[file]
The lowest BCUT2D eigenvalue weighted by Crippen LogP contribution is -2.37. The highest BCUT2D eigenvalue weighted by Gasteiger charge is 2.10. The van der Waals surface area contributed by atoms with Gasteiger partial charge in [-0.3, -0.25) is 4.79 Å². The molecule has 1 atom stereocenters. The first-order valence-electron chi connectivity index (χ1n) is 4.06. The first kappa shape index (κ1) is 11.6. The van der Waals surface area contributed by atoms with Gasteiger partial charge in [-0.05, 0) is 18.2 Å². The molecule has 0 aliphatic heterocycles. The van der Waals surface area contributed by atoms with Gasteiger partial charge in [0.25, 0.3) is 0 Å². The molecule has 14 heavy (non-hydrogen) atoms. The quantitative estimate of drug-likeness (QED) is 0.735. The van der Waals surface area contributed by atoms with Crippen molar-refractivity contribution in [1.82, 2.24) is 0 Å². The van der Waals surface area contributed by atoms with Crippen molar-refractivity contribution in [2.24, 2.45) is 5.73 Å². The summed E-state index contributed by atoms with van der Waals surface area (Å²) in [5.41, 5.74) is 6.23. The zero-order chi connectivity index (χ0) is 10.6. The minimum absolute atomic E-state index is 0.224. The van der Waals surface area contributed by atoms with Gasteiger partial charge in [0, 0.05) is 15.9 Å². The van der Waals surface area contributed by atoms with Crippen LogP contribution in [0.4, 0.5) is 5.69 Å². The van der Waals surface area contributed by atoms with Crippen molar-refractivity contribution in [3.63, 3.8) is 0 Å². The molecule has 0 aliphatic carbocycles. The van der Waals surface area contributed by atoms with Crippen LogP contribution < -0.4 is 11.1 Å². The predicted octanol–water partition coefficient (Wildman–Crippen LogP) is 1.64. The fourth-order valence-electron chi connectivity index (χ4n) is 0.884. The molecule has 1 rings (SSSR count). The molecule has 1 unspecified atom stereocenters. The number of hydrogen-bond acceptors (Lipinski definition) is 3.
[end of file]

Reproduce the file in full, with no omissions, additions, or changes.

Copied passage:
The lowest BCUT2D eigenvalue weighted by Crippen LogP contribution is -2.37. The highest BCUT2D eigenvalue weighted by Gasteiger charge is 2.10. The van der Waals surface area contributed by atoms with Gasteiger partial charge in [-0.3, -0.25) is 4.79 Å². The molecule has 1 atom stereocenters. The first-order valence-electron chi connectivity index (χ1n) is 4.06. The first kappa shape index (κ1) is 11.6. The van der Waals surface area contributed by atoms with Gasteiger partial charge in [-0.05, 0) is 18.2 Å². The molecule has 0 aliphatic heterocycles. The van der Waals surface area contributed by atoms with Gasteiger partial charge in [0.25, 0.3) is 0 Å². The molecule has 14 heavy (non-hydrogen) atoms. The quantitative estimate of drug-likeness (QED) is 0.735. The van der Waals surface area contributed by atoms with Crippen molar-refractivity contribution in [1.82, 2.24) is 0 Å². The van der Waals surface area contributed by atoms with Crippen molar-refractivity contribution in [2.24, 2.45) is 5.73 Å². The summed E-state index contributed by atoms with van der Waals surface area (Å²) in [5.41, 5.74) is 6.23. The zero-order chi connectivity index (χ0) is 10.6. The minimum absolute atomic E-state index is 0.224. The van der Waals surface area contributed by atoms with Gasteiger partial charge in [0, 0.05) is 15.9 Å². The van der Waals surface area contributed by atoms with Crippen LogP contribution in [0.4, 0.5) is 5.69 Å². The van der Waals surface area contributed by atoms with Crippen molar-refractivity contribution in [3.63, 3.8) is 0 Å². The molecule has 0 aliphatic carbocycles. The van der Waals surface area contributed by atoms with Crippen LogP contribution < -0.4 is 11.1 Å². The predicted octanol–water partition coefficient (Wildman–Crippen LogP) is 1.64. The fourth-order valence-electron chi connectivity index (χ4n) is 0.884. The molecule has 1 rings (SSSR count). The molecule has 1 unspecified atom stereocenters. The number of hydrogen-bond acceptors (Lipinski definition) is 3.